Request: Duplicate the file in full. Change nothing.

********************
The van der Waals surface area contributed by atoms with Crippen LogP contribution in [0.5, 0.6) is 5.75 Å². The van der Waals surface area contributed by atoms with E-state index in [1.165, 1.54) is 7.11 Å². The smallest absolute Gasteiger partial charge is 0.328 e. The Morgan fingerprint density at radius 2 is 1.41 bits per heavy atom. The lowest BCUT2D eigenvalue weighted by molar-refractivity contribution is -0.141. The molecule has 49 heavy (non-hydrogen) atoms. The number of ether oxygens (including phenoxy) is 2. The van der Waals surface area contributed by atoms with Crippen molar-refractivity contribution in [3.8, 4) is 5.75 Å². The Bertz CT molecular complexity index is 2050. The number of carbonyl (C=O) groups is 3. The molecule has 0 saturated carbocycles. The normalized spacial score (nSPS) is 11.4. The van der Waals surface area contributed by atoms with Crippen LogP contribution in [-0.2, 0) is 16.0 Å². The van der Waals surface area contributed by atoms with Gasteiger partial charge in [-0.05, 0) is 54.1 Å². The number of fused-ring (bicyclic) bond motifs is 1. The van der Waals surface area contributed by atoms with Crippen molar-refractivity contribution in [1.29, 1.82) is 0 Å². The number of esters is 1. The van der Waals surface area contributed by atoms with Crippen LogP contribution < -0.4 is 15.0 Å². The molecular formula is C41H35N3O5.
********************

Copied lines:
The van der Waals surface area contributed by atoms with Crippen LogP contribution in [0.5, 0.6) is 5.75 Å². The van der Waals surface area contributed by atoms with E-state index in [1.165, 1.54) is 7.11 Å². The smallest absolute Gasteiger partial charge is 0.328 e. The Morgan fingerprint density at radius 2 is 1.41 bits per heavy atom. The lowest BCUT2D eigenvalue weighted by molar-refractivity contribution is -0.141. The molecule has 49 heavy (non-hydrogen) atoms. The number of ether oxygens (including phenoxy) is 2. The van der Waals surface area contributed by atoms with Crippen molar-refractivity contribution in [3.8, 4) is 5.75 Å². The Bertz CT molecular complexity index is 2050. The number of carbonyl (C=O) groups is 3. The molecule has 0 saturated carbocycles. The normalized spacial score (nSPS) is 11.4. The van der Waals surface area contributed by atoms with Crippen LogP contribution in [-0.2, 0) is 16.0 Å². The van der Waals surface area contributed by atoms with Gasteiger partial charge in [-0.05, 0) is 54.1 Å². The number of fused-ring (bicyclic) bond motifs is 1. The van der Waals surface area contributed by atoms with Crippen molar-refractivity contribution in [1.29, 1.82) is 0 Å². The number of esters is 1. The van der Waals surface area contributed by atoms with Crippen LogP contribution < -0.4 is 15.0 Å². The molecular formula is C41H35N3O5.